Not too long ago, consumers had to either fall in line or call a travel agent to book their trips. But, thanks to new advancements in technology, booking a flight, cruise, train or even a trip on a bus is now more convenient.
In fact, 90% of people living in urban areas use public transport on a regular basis. It also shows that 3 out of 4 people believe that electronic ticketing (e-ticketing) would make travelling easier. Aside from providing convenient booking services, technology offers passengers an access to real-time information and travel updates from their smart devices. Now, they can get to their destination in the most convenient and efficient way possible.
However, some train and bus operators are yet to fully adopt the most innovative of technologies. The transport industry is losing £1.2 billion for failing to connect customers effectively and digitally. Since more people are now using their mobile phones, tablets, and other smart devices to plan their routes, check trip delays, and compare ticket prices, how can these transport operators satisfy their customers’ needs?
Upgrade Passenger Amenities
Aside from providing their customers with reliable real-time information, it wouldn’t hurt if operators could provide their passengers with better amenities.
In Southern Massachusetts, for example, the Southeastern Regional Transit Authority (SRTA) opened a 8,000 square-foot intercity bus facility for passengers travelling to Providence and Boston. This new terminal, which opened July of last year, is designed with a climate-controlled passenger waiting terminal, a full-service ticket counter, public restrooms, and 5 off-street bus bays to serve around 3,500 passengers daily.
Federal Transit Administrator Peter Rogoff said that “This new facility will help SRTA operate more efficiently while attracting a new generation of riders in southeastern Massachusetts to public transportation.”
These new types of passenger facilities will attract more commuters, especially people who currently aren’t utilising public transportation a chance. Also, these will benefit operators by giving them new streams of income.
Single Ticketing System
We are in an age where technology isn’t a privilege anymore; it’s considered as a right. As more commuters are starting to go mobile, transport operators need to understand that 1/3 of their customers will be purchasing their tickets through their mobile devices.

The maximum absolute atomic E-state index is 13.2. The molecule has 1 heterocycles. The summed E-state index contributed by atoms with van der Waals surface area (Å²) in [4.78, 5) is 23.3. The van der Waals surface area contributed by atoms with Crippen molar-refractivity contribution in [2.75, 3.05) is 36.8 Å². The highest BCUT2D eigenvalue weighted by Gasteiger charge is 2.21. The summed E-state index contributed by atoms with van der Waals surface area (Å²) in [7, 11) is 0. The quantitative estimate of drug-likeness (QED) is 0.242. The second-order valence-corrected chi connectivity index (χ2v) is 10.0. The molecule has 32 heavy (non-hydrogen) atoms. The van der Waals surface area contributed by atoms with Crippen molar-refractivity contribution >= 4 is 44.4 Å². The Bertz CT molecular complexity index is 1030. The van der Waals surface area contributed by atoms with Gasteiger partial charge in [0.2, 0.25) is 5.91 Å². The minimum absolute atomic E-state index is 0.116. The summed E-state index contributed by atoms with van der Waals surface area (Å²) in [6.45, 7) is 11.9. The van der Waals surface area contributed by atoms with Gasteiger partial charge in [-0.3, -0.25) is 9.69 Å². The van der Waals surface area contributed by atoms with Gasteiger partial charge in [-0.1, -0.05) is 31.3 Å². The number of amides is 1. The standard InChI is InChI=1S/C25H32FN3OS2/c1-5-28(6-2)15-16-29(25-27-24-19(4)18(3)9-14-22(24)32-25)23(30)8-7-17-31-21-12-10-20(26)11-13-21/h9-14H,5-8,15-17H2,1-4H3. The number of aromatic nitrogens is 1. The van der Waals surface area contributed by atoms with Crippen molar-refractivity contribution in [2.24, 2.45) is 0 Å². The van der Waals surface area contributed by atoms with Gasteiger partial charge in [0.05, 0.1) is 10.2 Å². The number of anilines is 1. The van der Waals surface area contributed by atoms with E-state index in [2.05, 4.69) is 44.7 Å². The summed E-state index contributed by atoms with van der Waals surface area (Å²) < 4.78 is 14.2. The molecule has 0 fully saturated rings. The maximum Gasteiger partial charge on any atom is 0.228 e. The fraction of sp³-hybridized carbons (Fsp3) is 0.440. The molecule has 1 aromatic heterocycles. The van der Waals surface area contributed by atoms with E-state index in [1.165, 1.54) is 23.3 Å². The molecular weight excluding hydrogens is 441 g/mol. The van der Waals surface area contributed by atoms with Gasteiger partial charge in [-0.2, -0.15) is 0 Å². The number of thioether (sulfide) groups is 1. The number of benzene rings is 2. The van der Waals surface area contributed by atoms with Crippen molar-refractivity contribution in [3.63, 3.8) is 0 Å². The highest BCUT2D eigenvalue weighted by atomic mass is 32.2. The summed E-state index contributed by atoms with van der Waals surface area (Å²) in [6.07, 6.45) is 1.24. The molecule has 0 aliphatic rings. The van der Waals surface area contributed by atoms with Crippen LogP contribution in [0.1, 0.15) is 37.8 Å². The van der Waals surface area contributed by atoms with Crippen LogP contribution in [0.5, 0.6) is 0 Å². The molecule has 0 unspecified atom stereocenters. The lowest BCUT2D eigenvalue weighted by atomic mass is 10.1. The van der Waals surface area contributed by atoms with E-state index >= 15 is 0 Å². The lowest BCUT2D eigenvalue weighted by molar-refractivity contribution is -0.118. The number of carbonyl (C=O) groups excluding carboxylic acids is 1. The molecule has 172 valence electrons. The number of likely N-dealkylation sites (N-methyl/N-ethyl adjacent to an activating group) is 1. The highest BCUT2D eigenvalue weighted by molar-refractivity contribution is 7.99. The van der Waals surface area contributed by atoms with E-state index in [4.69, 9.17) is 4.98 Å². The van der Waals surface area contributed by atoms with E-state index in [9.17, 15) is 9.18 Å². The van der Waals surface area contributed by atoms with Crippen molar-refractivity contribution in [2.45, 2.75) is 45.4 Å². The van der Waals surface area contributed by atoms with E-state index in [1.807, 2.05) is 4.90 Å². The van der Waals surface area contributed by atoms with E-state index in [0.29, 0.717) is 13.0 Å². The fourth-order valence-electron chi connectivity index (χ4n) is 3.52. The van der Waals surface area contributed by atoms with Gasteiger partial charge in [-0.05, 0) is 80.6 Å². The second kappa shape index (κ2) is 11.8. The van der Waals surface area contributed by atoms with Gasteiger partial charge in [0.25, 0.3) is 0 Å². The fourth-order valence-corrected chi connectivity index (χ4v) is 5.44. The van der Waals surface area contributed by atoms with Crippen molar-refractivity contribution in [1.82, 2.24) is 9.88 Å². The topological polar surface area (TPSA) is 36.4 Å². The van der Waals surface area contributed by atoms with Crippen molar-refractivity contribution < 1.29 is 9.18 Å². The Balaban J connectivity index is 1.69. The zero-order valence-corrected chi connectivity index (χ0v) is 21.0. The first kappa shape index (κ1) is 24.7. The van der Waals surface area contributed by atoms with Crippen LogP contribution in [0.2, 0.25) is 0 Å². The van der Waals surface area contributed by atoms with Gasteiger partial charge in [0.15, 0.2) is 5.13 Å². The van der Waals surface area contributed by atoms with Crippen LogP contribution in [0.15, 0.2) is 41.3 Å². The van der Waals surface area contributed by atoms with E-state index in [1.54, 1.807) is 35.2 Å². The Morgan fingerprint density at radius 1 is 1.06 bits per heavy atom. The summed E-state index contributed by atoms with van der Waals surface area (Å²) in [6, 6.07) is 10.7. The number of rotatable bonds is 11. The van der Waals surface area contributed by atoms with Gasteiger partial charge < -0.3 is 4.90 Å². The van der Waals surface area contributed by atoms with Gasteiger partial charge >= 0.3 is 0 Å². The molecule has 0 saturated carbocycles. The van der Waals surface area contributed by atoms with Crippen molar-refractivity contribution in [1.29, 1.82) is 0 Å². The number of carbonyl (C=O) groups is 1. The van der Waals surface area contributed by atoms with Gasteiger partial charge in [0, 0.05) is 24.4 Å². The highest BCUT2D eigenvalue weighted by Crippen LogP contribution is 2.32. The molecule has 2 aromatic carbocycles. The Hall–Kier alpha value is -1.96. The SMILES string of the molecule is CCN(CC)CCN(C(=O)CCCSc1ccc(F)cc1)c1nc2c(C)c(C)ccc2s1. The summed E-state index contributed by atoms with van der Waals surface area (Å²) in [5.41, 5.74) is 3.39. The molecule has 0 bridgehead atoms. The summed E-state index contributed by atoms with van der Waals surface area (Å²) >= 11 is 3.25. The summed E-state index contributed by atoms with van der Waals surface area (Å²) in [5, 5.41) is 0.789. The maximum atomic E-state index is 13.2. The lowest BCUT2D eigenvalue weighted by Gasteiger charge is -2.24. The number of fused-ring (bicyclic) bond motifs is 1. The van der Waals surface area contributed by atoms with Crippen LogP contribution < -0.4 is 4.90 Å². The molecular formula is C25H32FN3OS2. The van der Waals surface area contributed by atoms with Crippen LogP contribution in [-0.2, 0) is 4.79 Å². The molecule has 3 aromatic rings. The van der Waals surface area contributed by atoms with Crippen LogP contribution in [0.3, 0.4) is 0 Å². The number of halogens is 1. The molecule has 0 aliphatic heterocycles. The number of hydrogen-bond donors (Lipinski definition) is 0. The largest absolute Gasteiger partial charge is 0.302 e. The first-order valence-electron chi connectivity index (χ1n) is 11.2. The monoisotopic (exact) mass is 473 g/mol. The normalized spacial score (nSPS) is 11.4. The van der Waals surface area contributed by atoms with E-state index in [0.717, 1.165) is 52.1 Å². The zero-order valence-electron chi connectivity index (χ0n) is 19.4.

By 2014, analysts believe that the number of ticket sales will rise to 78%. Also, if these operators start adopting new technologies, almost 52% are willing to pay more for better services.
Since we are moving towards a paperless society, a Single Ticketing System for all public transportation would be welcomed by all. This will greatly benefit passengers, as they can use it to ride multiple modes of transportation. Also, this will encourage daily drivers to leave their cars at home and commute.
An Efficient Intra and Intermodal Exchange
Technology can help create an efficient integrated system that commuters can benefit from. Real-time updates, single ticketing systems, integrated fare systems, and better passenger facilities can eliminate gaps between existing light rail systems, subways, commuter rails, and local bus lines. Passengers can now choose what mode of transport is best for them or try them all out.
With cooperation between the operators and the government, an efficient intermodal exchange can be achieved and more people will patronize public transport more.
Technology made everything fast paced for modern commuters, who are incessantly looking for real-time update about their ride on their fingertips.
A report on passenger frustration revealed that 87% are upset with the lack of real-time travel information on most public transportation services. With 65% of people checking updates on their pending trips online, operators need to update their customers in real-time to keep up with the demand.
Basic information like arrival and departure times are what these passengers need in real-time while notification about any travel details should be relayed to people ahead of time via electronic billboards or mobile apps.
In the United Kingdom, applications like the iShoogle, Next Bus UK, Traveline and Masabi help passengers get to their destinations on time, shows them live departures, and delay notifications in real time. By adopting these types of technologies, operators can now increase their customers’ overall satisfaction and organisation revenue.
At the end of the day, passengers will always expect better service because they’re paying for it. Although, they understand that operators cannot control natural calamities, commuters want to be always informed about anything and everything about their trips. If they need to ask customer service, they expect them to answer their questions properly. Also, since mobile technology has become an indispensable part of our daily lives, it’s high-time for companies to arm their staff with these technologies, to give passengers the service that they truly deserve.